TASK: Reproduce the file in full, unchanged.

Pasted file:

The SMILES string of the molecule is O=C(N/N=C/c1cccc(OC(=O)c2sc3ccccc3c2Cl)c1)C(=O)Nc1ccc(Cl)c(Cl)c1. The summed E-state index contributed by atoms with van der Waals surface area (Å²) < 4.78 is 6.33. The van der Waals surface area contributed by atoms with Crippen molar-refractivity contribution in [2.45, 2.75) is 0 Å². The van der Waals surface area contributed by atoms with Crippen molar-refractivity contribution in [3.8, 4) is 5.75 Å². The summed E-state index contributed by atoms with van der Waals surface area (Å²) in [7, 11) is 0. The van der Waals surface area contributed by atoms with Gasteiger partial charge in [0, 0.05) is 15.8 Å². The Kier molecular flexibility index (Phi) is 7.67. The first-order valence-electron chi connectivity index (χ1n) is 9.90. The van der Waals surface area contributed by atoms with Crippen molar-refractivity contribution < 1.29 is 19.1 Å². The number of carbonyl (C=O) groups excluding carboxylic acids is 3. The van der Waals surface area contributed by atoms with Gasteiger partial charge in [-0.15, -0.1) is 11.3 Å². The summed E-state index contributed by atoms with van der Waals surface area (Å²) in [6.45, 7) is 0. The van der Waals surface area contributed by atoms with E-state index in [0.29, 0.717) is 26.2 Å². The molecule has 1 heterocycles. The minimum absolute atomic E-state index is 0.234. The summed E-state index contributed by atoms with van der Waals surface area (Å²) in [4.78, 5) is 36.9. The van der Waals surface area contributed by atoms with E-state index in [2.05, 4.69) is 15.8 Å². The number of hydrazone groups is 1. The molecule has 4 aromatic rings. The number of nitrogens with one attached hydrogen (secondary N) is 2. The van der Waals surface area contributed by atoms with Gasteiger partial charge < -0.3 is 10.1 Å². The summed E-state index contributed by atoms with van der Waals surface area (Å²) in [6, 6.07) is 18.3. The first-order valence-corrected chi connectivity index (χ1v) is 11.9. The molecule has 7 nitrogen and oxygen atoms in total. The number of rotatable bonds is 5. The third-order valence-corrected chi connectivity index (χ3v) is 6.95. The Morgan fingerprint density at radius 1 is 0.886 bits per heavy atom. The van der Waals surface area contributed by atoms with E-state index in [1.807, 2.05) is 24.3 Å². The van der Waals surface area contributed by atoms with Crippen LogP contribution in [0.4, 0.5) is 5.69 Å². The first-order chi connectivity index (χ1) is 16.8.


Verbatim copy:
The SMILES string of the molecule is O=C(N/N=C/c1cccc(OC(=O)c2sc3ccccc3c2Cl)c1)C(=O)Nc1ccc(Cl)c(Cl)c1. The summed E-state index contributed by atoms with van der Waals surface area (Å²) < 4.78 is 6.33. The van der Waals surface area contributed by atoms with Crippen molar-refractivity contribution in [2.45, 2.75) is 0 Å². The van der Waals surface area contributed by atoms with Crippen molar-refractivity contribution in [3.8, 4) is 5.75 Å². The summed E-state index contributed by atoms with van der Waals surface area (Å²) in [7, 11) is 0. The van der Waals surface area contributed by atoms with Gasteiger partial charge in [0, 0.05) is 15.8 Å². The Kier molecular flexibility index (Phi) is 7.67. The first-order valence-electron chi connectivity index (χ1n) is 9.90. The van der Waals surface area contributed by atoms with Crippen molar-refractivity contribution < 1.29 is 19.1 Å². The number of carbonyl (C=O) groups excluding carboxylic acids is 3. The van der Waals surface area contributed by atoms with Gasteiger partial charge in [-0.15, -0.1) is 11.3 Å². The summed E-state index contributed by atoms with van der Waals surface area (Å²) in [6.45, 7) is 0. The van der Waals surface area contributed by atoms with E-state index in [0.29, 0.717) is 26.2 Å². The molecule has 1 heterocycles. The minimum absolute atomic E-state index is 0.234. The summed E-state index contributed by atoms with van der Waals surface area (Å²) in [4.78, 5) is 36.9. The van der Waals surface area contributed by atoms with E-state index in [2.05, 4.69) is 15.8 Å². The number of hydrazone groups is 1. The molecule has 4 aromatic rings. The number of nitrogens with one attached hydrogen (secondary N) is 2. The van der Waals surface area contributed by atoms with Gasteiger partial charge < -0.3 is 10.1 Å². The summed E-state index contributed by atoms with van der Waals surface area (Å²) in [6, 6.07) is 18.3. The first-order valence-corrected chi connectivity index (χ1v) is 11.9. The molecule has 7 nitrogen and oxygen atoms in total. The number of rotatable bonds is 5. The third-order valence-corrected chi connectivity index (χ3v) is 6.95. The Morgan fingerprint density at radius 1 is 0.886 bits per heavy atom. The van der Waals surface area contributed by atoms with E-state index in [1.807, 2.05) is 24.3 Å². The van der Waals surface area contributed by atoms with Crippen LogP contribution in [0.4, 0.5) is 5.69 Å². The first-order chi connectivity index (χ1) is 16.8.